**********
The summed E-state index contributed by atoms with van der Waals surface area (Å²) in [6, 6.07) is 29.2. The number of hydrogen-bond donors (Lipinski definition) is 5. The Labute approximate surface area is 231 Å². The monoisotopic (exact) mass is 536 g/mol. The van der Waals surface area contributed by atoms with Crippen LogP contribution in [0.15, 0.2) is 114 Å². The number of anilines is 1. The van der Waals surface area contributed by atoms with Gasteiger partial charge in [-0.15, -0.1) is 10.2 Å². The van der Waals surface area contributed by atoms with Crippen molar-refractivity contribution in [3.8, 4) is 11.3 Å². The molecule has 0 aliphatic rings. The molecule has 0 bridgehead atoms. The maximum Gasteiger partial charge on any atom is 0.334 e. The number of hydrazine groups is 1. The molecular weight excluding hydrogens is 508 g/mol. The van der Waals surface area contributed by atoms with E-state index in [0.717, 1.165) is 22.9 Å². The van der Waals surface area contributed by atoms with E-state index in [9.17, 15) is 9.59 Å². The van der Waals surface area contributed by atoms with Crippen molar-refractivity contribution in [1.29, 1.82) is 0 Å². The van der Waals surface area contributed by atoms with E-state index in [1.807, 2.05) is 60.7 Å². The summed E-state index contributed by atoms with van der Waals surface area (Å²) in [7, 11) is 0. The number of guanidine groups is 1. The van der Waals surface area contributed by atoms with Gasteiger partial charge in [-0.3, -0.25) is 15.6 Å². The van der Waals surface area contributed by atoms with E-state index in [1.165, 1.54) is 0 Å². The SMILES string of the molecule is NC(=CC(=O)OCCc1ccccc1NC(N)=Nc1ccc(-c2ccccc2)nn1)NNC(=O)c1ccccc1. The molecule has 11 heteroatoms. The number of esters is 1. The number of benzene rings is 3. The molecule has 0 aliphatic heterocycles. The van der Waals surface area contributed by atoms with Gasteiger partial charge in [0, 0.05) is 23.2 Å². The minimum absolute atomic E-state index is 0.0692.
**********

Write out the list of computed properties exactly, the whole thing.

The summed E-state index contributed by atoms with van der Waals surface area (Å²) in [6, 6.07) is 29.2. The number of hydrogen-bond donors (Lipinski definition) is 5. The Labute approximate surface area is 231 Å². The monoisotopic (exact) mass is 536 g/mol. The van der Waals surface area contributed by atoms with Crippen LogP contribution in [0.15, 0.2) is 114 Å². The number of anilines is 1. The van der Waals surface area contributed by atoms with Gasteiger partial charge in [-0.15, -0.1) is 10.2 Å². The van der Waals surface area contributed by atoms with Crippen molar-refractivity contribution in [3.8, 4) is 11.3 Å². The molecule has 0 aliphatic rings. The molecule has 0 bridgehead atoms. The maximum Gasteiger partial charge on any atom is 0.334 e. The number of hydrazine groups is 1. The molecular weight excluding hydrogens is 508 g/mol. The van der Waals surface area contributed by atoms with E-state index in [0.717, 1.165) is 22.9 Å². The van der Waals surface area contributed by atoms with E-state index in [9.17, 15) is 9.59 Å². The van der Waals surface area contributed by atoms with Crippen molar-refractivity contribution in [1.29, 1.82) is 0 Å². The van der Waals surface area contributed by atoms with E-state index in [1.807, 2.05) is 60.7 Å². The summed E-state index contributed by atoms with van der Waals surface area (Å²) in [7, 11) is 0. The number of guanidine groups is 1. The van der Waals surface area contributed by atoms with Gasteiger partial charge in [-0.3, -0.25) is 15.6 Å². The van der Waals surface area contributed by atoms with E-state index in [1.165, 1.54) is 0 Å². The SMILES string of the molecule is NC(=CC(=O)OCCc1ccccc1NC(N)=Nc1ccc(-c2ccccc2)nn1)NNC(=O)c1ccccc1. The molecule has 11 heteroatoms. The number of esters is 1. The number of benzene rings is 3. The molecule has 0 aliphatic heterocycles. The van der Waals surface area contributed by atoms with Gasteiger partial charge in [0, 0.05) is 23.2 Å². The minimum absolute atomic E-state index is 0.0692.